UNHCR’s key calls to the European Union on Statelessness
People can become stateless for various reasons including discrimination, gaps in nationality laws and practices, conflict and displacement, or because a country no longer exists. In turn, statelessness can trigger displacement. Children can also be born into statelessness because their parents are stateless or cannot pass down their nationality. Members of minority groups are particularly affected. But it doesn’t have to be this way.
EU countries can put in place measures to identify and protect stateless people and prevent new cases. The EU can play a leading role in ending statelessness inside its borders and beyond, so that everyone everywhere can truly say: I BELONG.
What can the EU do to end Statelessness?
1. Help end statelessness inside the EU and globally
The EU should develop a comprehensive strategy and action plan to address statelessness within the EU and globally. Statelessness can be part of discussions between the EU and partner countries, including those aspiring to join the EU. The EU can lead by example and help EU states and countries around the world to end statelessness. The EU should consider statelessness when developing internal and external policies and use funding tools to support key organizations and other actors working on statelessness.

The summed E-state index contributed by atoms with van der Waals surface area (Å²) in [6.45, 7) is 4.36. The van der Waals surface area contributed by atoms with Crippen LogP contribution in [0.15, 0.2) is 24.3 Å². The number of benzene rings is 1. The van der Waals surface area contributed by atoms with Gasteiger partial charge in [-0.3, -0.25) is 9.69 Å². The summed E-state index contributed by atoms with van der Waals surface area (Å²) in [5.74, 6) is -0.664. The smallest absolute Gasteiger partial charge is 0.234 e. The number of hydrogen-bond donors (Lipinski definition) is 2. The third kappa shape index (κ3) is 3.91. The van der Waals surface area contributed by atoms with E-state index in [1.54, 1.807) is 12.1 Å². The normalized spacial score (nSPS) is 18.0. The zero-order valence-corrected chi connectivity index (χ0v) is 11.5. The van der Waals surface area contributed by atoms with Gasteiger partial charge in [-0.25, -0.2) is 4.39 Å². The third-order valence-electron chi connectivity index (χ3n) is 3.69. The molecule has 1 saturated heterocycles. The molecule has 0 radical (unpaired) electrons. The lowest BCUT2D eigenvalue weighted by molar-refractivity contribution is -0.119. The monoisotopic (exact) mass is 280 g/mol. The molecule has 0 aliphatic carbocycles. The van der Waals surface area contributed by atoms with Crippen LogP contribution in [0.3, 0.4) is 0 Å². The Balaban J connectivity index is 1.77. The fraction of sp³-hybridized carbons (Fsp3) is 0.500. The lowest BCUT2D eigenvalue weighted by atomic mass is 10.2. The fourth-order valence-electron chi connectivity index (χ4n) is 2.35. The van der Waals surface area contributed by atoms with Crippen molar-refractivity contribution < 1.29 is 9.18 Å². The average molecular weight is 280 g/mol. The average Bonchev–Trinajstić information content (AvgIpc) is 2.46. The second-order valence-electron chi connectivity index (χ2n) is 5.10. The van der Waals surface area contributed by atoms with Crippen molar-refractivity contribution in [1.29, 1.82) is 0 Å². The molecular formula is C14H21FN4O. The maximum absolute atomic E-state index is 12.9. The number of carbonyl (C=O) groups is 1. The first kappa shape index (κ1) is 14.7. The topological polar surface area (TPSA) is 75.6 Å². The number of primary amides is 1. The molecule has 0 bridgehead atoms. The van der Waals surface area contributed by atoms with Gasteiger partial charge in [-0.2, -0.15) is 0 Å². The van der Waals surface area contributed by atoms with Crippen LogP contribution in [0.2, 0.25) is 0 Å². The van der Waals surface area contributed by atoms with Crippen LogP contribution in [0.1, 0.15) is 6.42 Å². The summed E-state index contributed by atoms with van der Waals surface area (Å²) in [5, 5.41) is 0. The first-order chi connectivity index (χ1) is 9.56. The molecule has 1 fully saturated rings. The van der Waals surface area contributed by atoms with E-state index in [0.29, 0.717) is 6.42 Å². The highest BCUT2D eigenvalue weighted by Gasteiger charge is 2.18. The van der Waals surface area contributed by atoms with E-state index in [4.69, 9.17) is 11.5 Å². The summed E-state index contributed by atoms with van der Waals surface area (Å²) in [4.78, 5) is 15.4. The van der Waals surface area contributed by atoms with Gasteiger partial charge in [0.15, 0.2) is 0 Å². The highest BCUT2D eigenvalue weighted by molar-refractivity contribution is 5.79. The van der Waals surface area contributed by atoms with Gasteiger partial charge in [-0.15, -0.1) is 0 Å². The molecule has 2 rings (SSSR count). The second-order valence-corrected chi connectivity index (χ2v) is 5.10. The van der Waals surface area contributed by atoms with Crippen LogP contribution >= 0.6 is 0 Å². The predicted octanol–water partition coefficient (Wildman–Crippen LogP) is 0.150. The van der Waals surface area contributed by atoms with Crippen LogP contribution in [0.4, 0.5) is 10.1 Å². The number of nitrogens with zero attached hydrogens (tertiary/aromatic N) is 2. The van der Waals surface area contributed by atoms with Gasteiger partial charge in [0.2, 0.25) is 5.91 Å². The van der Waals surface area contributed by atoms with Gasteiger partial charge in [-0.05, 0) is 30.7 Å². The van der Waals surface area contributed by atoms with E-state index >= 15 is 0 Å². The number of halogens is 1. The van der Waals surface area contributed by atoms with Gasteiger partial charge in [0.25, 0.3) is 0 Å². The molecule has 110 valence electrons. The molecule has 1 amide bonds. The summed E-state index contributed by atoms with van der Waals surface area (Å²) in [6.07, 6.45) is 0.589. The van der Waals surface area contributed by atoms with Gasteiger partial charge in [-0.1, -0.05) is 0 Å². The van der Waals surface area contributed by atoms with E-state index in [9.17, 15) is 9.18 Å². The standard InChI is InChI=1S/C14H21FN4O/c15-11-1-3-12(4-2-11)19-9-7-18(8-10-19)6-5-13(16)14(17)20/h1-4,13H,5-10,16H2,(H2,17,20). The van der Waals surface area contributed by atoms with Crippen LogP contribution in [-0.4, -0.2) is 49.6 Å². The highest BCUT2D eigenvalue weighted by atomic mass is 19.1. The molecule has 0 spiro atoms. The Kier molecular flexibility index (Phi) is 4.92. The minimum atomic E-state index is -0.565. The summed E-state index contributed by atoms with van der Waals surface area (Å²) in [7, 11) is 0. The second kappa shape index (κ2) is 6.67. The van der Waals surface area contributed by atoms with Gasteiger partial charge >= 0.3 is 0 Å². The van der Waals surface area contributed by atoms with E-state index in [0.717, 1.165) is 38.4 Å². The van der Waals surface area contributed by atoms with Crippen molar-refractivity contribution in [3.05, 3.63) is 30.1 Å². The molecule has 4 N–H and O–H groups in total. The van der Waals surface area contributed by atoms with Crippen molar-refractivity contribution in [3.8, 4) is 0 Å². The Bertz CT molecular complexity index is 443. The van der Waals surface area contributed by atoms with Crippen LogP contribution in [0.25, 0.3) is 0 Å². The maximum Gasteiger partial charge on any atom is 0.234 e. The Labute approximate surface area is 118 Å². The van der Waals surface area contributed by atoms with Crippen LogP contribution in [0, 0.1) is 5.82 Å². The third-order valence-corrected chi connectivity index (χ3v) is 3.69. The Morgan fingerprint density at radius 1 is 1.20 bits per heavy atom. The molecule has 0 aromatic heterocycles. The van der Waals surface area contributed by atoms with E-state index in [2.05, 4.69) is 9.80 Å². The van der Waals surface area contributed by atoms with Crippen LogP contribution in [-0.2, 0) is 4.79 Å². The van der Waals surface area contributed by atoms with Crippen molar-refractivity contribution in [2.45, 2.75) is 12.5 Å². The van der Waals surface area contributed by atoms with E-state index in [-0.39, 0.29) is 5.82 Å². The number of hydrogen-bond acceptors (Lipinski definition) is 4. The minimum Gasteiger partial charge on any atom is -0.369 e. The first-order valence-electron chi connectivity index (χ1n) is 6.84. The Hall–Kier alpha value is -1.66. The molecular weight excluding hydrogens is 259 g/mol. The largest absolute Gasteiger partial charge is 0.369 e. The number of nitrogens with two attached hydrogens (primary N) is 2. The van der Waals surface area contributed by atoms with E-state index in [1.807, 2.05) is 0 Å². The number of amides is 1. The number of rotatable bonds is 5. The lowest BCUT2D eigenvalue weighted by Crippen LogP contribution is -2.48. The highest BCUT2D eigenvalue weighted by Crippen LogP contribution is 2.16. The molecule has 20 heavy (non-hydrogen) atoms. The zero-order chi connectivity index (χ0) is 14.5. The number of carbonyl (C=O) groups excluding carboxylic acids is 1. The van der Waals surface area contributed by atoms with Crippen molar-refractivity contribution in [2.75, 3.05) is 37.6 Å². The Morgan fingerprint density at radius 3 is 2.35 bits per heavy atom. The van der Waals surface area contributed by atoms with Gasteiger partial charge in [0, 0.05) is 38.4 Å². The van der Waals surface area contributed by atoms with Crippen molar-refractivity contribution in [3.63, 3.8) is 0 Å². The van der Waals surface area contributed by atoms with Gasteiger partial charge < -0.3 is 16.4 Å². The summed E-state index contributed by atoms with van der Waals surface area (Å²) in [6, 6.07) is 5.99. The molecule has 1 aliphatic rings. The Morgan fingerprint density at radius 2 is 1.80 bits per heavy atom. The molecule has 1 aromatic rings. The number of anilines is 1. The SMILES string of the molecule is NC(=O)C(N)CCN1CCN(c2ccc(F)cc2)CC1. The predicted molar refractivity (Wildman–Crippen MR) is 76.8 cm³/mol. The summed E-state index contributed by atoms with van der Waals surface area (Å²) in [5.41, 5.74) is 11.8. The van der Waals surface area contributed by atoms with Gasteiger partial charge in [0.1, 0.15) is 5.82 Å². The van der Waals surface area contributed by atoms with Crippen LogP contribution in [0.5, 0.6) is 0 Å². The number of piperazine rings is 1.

2. Improve identification of stateless people
Having better knowledge and identifying how many stateless people there are in the EU is key to understanding the difficulties they face and what needs to be done to address their situation. EU countries can agree on common standards to improve data collection, analysis and reporting.
3. Put in place laws and procedures so that stateless people can enjoy their rights
By putting the necessary laws and determination procedures in place, EU countries can identify, recognize and protect stateless people and ensure they can enjoy their rights. EU states can also adopt laws to make sure no more children are born stateless. There are two important Conventions to address statelessness. The 1954 Convention determines the minimum set of human rights a stateless person should enjoy and the 1961 Convention aims to prevent statelessness and end it over time. All EU countries should sign these two key instruments, make them work for stateless people, and support other countries globally to do the same.